Activists out of line but farmers must do more says RSPCA

Activists out of line but farmers must do more says RSPCA


Farm Online News
Gary Humphries, RSPCA Chair

Gary Humphries, RSPCA Chair

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The chair of the RSPCA says activists, not farmers, are taking control of the animal welfare narrative.

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Last week we saw yet another animal activist charged with trespass-related offences for entering an intensive piggery south of Perth and broadcasting his visit for the world to see.

This was the latest in a long line of similar incidents which seem to be becoming a weekly occurrence.

Related reading: Littleproud: Safety of farming families and children 'at risk' from activists

As Australia’s oldest and most trusted animal welfare charity, the RSPCA wholeheartedly condemns law-breaking behaviour. We do not feel it is an appropriate, nor effective, means of improving animal welfare. It is divisive and potentially dangerous for humans and animals alike.  

Livestock producers around the country are justifiably feeling a sense of anger, and possibly trepidation, about what the future holds for their businesses and way of life. Calls for tougher laws to make it easier to prosecute activists are understandable but short-sighted.  

The increase in animal-based activism is part of a global trend and is showing no signs of slowing. The agricultural sector’s approach to this issue must be focused more on winning hearts and minds than court battles.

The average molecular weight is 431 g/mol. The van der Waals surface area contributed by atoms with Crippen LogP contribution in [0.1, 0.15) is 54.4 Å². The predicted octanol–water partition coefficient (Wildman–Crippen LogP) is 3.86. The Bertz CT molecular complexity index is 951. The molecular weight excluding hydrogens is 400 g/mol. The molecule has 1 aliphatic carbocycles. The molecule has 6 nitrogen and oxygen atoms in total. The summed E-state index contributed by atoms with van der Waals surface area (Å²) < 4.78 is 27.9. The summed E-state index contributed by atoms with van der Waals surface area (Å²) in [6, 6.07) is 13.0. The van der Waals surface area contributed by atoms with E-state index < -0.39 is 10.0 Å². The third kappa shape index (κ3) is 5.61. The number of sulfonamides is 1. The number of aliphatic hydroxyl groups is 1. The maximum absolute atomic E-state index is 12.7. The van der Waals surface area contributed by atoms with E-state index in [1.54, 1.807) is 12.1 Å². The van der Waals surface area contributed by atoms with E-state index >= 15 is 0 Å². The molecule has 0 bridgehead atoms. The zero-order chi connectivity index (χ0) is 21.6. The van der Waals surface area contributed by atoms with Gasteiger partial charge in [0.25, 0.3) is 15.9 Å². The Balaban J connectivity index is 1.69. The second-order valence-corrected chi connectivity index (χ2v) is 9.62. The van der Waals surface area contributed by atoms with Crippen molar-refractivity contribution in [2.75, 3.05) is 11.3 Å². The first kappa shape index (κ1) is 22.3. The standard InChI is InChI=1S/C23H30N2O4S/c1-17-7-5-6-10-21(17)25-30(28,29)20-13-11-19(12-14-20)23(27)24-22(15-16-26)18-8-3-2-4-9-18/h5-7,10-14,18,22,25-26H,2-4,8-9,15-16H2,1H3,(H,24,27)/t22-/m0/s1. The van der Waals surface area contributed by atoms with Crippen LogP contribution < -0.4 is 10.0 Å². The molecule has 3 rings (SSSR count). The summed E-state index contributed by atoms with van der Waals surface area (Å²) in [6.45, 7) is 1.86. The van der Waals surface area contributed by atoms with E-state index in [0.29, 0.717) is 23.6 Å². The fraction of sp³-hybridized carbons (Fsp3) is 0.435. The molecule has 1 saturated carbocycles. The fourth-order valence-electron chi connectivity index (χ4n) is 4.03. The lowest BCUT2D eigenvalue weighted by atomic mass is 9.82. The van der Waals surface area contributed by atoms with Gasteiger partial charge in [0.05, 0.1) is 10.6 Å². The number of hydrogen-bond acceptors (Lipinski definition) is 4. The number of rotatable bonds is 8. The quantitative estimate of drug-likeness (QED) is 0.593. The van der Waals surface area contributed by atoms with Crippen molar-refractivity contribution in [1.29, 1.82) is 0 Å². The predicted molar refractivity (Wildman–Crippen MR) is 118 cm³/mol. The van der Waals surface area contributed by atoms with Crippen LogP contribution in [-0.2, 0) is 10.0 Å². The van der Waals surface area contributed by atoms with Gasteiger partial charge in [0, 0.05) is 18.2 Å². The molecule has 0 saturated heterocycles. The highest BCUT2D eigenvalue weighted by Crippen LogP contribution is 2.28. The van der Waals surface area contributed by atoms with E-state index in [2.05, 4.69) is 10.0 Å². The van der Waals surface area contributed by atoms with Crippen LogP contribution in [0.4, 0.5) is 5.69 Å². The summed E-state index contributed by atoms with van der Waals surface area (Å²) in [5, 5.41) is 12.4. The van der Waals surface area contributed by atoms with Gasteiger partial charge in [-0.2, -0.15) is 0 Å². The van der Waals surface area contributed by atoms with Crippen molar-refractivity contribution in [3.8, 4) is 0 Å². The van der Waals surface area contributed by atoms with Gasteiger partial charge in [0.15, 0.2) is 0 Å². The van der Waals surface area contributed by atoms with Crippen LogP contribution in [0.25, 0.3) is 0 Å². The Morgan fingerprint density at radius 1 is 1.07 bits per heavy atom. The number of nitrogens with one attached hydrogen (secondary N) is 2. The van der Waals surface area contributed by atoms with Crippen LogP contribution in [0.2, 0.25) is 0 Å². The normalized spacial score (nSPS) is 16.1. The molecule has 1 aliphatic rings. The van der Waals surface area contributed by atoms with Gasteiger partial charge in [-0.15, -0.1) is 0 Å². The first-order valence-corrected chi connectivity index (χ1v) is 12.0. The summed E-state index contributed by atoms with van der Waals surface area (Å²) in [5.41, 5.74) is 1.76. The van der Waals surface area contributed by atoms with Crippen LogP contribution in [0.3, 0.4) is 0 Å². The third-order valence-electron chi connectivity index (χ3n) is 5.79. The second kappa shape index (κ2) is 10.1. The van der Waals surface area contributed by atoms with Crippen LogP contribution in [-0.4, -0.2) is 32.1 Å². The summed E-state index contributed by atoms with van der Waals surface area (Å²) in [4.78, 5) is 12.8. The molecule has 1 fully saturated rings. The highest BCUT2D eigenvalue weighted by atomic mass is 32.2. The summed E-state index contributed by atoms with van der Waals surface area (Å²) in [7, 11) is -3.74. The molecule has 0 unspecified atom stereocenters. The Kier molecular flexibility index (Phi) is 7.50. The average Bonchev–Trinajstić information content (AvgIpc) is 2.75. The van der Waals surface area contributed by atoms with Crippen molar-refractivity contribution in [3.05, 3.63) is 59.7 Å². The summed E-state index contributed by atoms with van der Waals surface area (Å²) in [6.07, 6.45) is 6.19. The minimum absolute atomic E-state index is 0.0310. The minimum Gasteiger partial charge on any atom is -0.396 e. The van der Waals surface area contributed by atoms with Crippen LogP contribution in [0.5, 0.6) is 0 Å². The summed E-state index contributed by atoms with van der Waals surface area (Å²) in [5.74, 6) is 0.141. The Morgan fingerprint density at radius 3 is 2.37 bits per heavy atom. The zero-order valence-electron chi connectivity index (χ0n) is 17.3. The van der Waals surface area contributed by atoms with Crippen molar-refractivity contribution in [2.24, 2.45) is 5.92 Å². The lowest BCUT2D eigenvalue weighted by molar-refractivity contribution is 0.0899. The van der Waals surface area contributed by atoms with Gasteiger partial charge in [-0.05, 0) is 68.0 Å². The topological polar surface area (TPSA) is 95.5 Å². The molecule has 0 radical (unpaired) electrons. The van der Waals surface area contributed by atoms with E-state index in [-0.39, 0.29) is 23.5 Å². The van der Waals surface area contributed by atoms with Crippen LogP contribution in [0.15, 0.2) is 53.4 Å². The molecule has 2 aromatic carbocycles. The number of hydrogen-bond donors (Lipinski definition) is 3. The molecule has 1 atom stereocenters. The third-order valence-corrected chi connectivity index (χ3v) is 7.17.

Now I agree, farmers will never convince vegan activists that using animals for the production of food and fibre is ok, no matter how high the animal welfare standards may be, but this is not the audience the farming community needs to satisfy.

The increase in animal-based activism is part of a global trend and is showing no signs of slowing.

It is middle Australia that determines mainstream values and the elusive but increasingly real “social licence to operate.” By and large, Australians accept that using animals as a means to human ends is permissible, however, that permission is now coming with an increasingly large animal welfare caveat as the general public becomes more concerned about the way animals are treated in the course of producing their meat, dairy and egg products.

The growing risk for livestock industries is that activists, not farmers, are taking control of the narrative and gaining influence over every-day Australians, especially younger generations.  

This risk was confirmed by a recent study commissioned by the federal Department of Agriculture – Australia’s Shifting Mindset on Farm Animal Welfare. The report, produced by consultancy company Futureye, was quietly published on the Department’s website last month with little fanfare despite the profound significance its findings may have for the future of Australian livestock industries.

The nationally representative survey of 1,521 Australians and nine focus group sessions found that “many of the public now support the activist views that animal welfare isn’t being sufficiently delivered by the agricultural sector for today’s values.”